In little over a week — and around the Cyber 5, the busiest sales time of the year — two online retailers and a distributor of dental products suffered different types of data breaches that put customers’ privacy at risk.
Office supplies retailer Staples was the victim of a data breach after Thanksgiving. Ancestry-testing company 23andMe confirmed on Dec. 4 that an outside source accessed customer data. Dental products distributor Henry Schein suffered a data breach days before Thanksgiving, as well as one in October.
Staples Inc. is No. 14 in the Top 1000. The database reflects Digital Commerce 360’s rankings of the largest North American online retailers based on their web sales. 23andMe Inc. ranks No. 317.
How do the cyber attacks compare and differ?
The incidents are not all the same, though, according to Jon Marler, cyber evangelist at VikingCloud, a cybersecurity and compliance company. Marler and his team develop solutions for clients to deal with evolving cyber threats.
The 23andMe incident was not a data breach in the traditional sense, he said, based on publicly available information. According to the company’s statements, the culprit (or culprits) stole customer data, but they did so by exfiltrating via credential stuffing, Marler said.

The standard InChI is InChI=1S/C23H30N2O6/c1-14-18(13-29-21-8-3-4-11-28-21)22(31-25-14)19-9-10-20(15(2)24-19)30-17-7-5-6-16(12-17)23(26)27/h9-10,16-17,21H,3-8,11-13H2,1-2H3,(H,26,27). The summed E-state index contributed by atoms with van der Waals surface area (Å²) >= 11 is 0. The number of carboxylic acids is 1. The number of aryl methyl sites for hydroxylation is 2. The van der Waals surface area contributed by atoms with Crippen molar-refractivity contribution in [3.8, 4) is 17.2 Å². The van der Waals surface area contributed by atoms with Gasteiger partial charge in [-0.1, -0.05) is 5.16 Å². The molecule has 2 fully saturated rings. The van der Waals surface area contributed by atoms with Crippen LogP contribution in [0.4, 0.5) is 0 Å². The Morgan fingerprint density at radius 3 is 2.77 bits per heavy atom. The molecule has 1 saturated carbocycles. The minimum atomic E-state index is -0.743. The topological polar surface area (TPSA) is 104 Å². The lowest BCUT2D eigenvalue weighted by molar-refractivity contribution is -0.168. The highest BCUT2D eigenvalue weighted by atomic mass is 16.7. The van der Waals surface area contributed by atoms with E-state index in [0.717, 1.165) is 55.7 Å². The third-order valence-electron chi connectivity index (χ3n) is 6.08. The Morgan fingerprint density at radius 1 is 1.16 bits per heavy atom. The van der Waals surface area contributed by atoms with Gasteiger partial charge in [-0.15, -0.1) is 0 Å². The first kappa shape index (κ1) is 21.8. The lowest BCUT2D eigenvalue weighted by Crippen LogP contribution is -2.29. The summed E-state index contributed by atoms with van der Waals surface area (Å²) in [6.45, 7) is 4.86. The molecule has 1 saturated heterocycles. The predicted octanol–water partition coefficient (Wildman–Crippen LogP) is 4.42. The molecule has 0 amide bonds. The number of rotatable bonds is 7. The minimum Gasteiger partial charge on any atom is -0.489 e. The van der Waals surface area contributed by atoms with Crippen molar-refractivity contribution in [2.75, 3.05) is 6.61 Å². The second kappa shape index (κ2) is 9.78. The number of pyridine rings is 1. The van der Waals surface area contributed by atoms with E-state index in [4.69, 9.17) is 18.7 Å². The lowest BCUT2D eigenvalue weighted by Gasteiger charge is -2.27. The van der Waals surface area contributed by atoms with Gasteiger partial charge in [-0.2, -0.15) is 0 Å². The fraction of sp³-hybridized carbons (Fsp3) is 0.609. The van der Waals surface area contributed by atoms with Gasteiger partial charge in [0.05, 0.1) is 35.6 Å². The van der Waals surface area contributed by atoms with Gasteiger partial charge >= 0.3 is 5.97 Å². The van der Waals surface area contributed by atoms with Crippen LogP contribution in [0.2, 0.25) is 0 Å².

“What that means is that there was a very large group of customers using the same password for multiple websites,” Marler said. “This is a very well-known security problem that has gotten a lot of media attention in the past. This user practice has created a very large corpus of logins and passwords — usable on many sites — on the dark web.”
On the other hand, the Staples and Henry Schein attacks appear to have been detected internally, he said, leading the companies to initiate incident responses.
“This is what we expect to happen, and with data breach disclosure laws, we expect to hear about these hacks more often. In the past, without disclosure laws, these types of incidents would not be known externally,” Marler said.
Is the timing of the cyber attacks significant?
“We have known for a long time that cybersecurity attacks ramp up during the holidays. This is the busiest time for online retailers, and attackers know it,” Marler said.
He said attackers launching ransomware attacks that shut down online business during the peak season have a higher likelihood of getting paid. Attackers know that people take time off during the holidays, he said. That leads to less attention to cybersecurity, he added.
“Couple that with increased traffic to ecommerce sites, and you get perfect conditions for launching attacks, or initiating the encryption payload for an existing hack that has been waiting to ripen,” Marler said. “It is extremely important to maintain vigilance during busy periods when the cost of failure is exponentially greater.”
Retailers address holiday data breaches
Staples’ cybersecurity team identified a risk on Nov. 27, according to a company spokesperson.